Energy Downhill

Tuesday 19th March 2013

When dealing with a site of natural significance, such as a National Park, sustainability moves up to a whole new level. The beautiful natural environment means that great sensitivity needs to be practiced in, for example, installing renewable energy.

In Yellowstone National Park in the U.S. a new microhydro project went on line back in December with very little impact on the park - in fact no impact at all.

The energy is generated from the water flowing through an existing pipe, that transports water down to the Mammoth Hot Springs village, where there is accommodation and the park HQ.

The generator and turbine can produce 240 kW and has been built into a new electrical station at the storage reservoir inlet. Annually, allowing for downtime, Yellowstone will get about 1.2 million kWh that may trim as much as $73,000 off their electric bill.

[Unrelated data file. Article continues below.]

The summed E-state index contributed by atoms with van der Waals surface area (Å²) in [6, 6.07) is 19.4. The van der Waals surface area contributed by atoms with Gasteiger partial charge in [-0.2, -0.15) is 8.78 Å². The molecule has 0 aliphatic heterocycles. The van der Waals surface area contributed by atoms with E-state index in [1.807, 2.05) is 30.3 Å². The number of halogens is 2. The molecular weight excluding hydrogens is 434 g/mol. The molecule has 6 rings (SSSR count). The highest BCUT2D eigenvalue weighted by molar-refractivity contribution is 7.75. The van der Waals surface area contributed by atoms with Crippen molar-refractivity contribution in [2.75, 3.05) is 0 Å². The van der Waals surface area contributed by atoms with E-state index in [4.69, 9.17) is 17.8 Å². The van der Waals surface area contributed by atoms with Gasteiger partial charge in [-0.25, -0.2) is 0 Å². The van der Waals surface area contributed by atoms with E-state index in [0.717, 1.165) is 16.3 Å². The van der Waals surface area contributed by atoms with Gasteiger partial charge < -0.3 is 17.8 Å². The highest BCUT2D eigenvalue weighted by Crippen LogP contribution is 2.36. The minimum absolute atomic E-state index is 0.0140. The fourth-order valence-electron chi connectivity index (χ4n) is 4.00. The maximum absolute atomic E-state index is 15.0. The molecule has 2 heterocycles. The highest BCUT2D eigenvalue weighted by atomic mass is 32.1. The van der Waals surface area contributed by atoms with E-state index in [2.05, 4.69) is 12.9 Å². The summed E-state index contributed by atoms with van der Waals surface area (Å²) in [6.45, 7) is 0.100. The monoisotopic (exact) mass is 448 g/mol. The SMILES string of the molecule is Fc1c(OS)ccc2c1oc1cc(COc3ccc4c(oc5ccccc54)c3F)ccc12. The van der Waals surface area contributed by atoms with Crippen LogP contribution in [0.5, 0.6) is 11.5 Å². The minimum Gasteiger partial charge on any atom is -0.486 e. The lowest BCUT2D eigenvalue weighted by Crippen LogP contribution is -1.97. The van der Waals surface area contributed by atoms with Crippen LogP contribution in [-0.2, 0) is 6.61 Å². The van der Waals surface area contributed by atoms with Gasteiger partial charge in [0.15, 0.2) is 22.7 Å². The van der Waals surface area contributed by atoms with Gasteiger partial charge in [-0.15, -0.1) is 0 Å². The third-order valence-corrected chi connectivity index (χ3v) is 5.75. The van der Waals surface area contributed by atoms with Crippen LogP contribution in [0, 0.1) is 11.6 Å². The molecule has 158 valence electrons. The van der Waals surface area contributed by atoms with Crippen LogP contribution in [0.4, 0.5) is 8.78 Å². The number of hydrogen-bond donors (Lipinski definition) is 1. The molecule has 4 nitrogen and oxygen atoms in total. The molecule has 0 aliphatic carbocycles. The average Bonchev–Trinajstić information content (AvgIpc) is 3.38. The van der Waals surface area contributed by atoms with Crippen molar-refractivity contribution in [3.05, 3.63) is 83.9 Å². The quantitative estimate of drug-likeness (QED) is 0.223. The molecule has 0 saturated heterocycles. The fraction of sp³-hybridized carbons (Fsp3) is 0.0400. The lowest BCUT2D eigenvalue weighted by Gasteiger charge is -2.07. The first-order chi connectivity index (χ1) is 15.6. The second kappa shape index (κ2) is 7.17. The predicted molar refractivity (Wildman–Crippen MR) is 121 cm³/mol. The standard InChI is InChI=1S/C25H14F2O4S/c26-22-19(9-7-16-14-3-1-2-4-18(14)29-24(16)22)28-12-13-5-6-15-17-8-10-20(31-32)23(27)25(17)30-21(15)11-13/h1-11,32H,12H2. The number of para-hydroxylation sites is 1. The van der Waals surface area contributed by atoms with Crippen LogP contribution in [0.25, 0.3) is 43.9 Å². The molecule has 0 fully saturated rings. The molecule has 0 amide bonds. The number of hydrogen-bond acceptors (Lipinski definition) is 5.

The hydro system used is 19th century technology, called a Pelton wheel, which has spoon shaped buckets, split in the middle to divide the water into two streams. It doesn’t use the weight of water for energy, it extracts energy from the force of the water, making it ideal in situations when a lot of water is being moved down hill swiftly.

The Pelton wheel turns the water almost 180 degrees, which captures most of the energy, allowing it to spin at a very high rate, again enabling it to generate energy efficiently, while the water flow to the village is hardly affected.

So a beautiful and dramatic landscape can be enjoyed, with much of the energy for guest service generated sustainably.

Picture of Fort Yellowstone from the terraces of Mammoth Hot springs by Anusia1984 (Own work) [CC-BY-SA-3.0], via Wikimedia Commons

Categories: General, Renewable, Technology

Tuesday 19th March 2013


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